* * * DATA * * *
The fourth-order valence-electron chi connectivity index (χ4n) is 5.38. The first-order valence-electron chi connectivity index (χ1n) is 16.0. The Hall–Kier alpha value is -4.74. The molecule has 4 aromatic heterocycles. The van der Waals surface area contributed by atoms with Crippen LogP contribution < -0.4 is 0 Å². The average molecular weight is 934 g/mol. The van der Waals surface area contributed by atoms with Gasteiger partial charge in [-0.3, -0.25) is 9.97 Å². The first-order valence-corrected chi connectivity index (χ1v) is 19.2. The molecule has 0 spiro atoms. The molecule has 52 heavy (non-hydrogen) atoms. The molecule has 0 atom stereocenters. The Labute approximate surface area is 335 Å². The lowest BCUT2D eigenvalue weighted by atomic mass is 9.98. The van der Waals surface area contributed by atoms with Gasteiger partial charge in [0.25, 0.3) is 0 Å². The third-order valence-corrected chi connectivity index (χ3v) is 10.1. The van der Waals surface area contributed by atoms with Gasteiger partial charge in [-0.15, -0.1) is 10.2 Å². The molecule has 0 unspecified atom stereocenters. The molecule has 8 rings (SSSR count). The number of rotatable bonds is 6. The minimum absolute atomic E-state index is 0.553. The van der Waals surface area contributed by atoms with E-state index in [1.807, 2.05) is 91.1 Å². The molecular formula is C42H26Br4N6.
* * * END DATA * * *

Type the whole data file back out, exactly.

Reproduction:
The fourth-order valence-electron chi connectivity index (χ4n) is 5.38. The first-order valence-electron chi connectivity index (χ1n) is 16.0. The Hall–Kier alpha value is -4.74. The molecule has 4 aromatic heterocycles. The van der Waals surface area contributed by atoms with Crippen LogP contribution < -0.4 is 0 Å². The average molecular weight is 934 g/mol. The van der Waals surface area contributed by atoms with Gasteiger partial charge in [-0.3, -0.25) is 9.97 Å². The first-order valence-corrected chi connectivity index (χ1v) is 19.2. The molecule has 0 spiro atoms. The molecule has 52 heavy (non-hydrogen) atoms. The molecule has 0 atom stereocenters. The Labute approximate surface area is 335 Å². The lowest BCUT2D eigenvalue weighted by atomic mass is 9.98. The van der Waals surface area contributed by atoms with Gasteiger partial charge in [0.25, 0.3) is 0 Å². The third-order valence-corrected chi connectivity index (χ3v) is 10.1. The van der Waals surface area contributed by atoms with Gasteiger partial charge in [-0.15, -0.1) is 10.2 Å². The molecule has 0 unspecified atom stereocenters. The molecule has 8 rings (SSSR count). The number of rotatable bonds is 6. The minimum absolute atomic E-state index is 0.553. The van der Waals surface area contributed by atoms with E-state index in [1.807, 2.05) is 91.1 Å². The molecular formula is C42H26Br4N6.